Comes Now the Winter of Our Discontent

“THESE are the times that try men’s souls. The summer soldier and the sunshine patriot will, in this crisis, shrink from the service of their country; but he that stands by it now, deserves the love and thanks of man and woman. Tyranny, like hell, is not easily conquered; yet we have this consolation with us, that the harder the conflict, the more glorious the triumph.”

Those words — written December 23, 1776, by Revolutionary War hero Thomas Paine — ring absolutely true to this day. The U.S. Senate, once called “the greatest deliberative body in the world” 150 years ago by President James Buchanan, now faces it’s greatest challenge in recent times to live up to that reputation as it takes up the impeachment of Donald J. Trump.

If we look to history for direction in these difficult times of hyper-partisan divisions, we might take comfort in the admonition of James Madison, who wrote during the Constitutional Convention that the Senate should serve as “a necessary fence” to protect “the people against their rulers.”

While Madison and Paine directed their words toward the tyranny of the English monarchy — and the depredations and sufferings it leveled upon its colony in the new world — it’s impossible to ignore their applicability to Trump’s wildly authoritarian excesses and disdain for the laws, institutions, and the system of checks and balances upon which our nation was founded.

Those who have been following the progress of only the third presidential impeachment in 232 years would be absolutely correct to point out that the Senate’s Republican Majority Leader, Mitch McConnell, has already foolishly blurted out that under his dubious “leadership” the Republican majority in the Senate would be acting in concert with the White House.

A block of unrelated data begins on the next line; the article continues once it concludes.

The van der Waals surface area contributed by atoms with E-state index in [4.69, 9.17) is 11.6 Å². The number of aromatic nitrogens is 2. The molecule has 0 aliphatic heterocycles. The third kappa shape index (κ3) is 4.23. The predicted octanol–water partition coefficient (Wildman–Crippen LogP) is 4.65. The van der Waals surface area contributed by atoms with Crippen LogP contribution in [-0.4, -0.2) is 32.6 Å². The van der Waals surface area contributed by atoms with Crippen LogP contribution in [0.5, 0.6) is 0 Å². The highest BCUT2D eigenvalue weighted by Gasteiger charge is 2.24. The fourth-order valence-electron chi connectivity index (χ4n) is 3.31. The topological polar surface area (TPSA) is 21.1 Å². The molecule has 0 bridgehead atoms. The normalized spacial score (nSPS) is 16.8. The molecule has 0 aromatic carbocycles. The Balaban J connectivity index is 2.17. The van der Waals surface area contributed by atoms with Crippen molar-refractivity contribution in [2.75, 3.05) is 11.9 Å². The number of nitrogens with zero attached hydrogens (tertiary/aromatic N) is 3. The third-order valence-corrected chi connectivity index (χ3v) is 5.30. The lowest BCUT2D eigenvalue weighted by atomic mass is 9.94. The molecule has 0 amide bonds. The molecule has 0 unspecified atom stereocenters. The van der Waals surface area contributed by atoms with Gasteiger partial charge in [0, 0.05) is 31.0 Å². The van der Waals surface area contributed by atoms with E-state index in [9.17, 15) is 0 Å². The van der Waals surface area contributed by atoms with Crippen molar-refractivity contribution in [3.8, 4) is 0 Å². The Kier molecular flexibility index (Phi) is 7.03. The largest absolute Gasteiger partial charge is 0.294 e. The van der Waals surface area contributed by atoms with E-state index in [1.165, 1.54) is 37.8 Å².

In essence, McConnell has already broken his oath to render “impartial justice” which was administered by Chief Justice of the Supreme Court John G. Roberts, and signed by every senator. How, one might credibly ask, can someone who says they will coordinate their actions with the accused sit as an impartial jury during Trump’s impeachment trial?

Make no mistake, the eyes of history are upon the nation’s capital and will remain there for weeks to come. When Rep. Adam Schiff delivered the articles of impeachment last week he read them aloud on the Senate floor, saying: “President Trump warrants impeachment and trial, removal from office and disqualification to hold and enjoy any office of honor, trust or profit under the United States.” Schiff, who has been repeatedly insulted by Trump, added the president has “demonstrated he will remain a threat to national security and the constitution if he is allowed to remain in office.”

In McConnell’s futile attempt to protect Trump from prosecution for his crimes he is taking the radical step to intentionally shut the press out of the Senate proceedings by forcing them to remain in “press pens.” This bald-faced attempt to keep the truth from the American people is so outrageous that it even prompted Louisiana Republican Senator Sen. John Kennedy to call it a “huge mistake,” adding: “There is an effort to limit the press,” and saying: “U.S. senators are grown women and grown men. If they don’t want to make a comment, they know how to say ‘no comment.'”

With new allegations of his crimes revealed daily, rest assured the American people will not stand for those who “shrink from the service of their country” to protect Trump — and those senators who do so will be duly punished for their perfidy at November’s polls.

George Ochenski is a columnist for the Missoulian, where this essay originally appeared.

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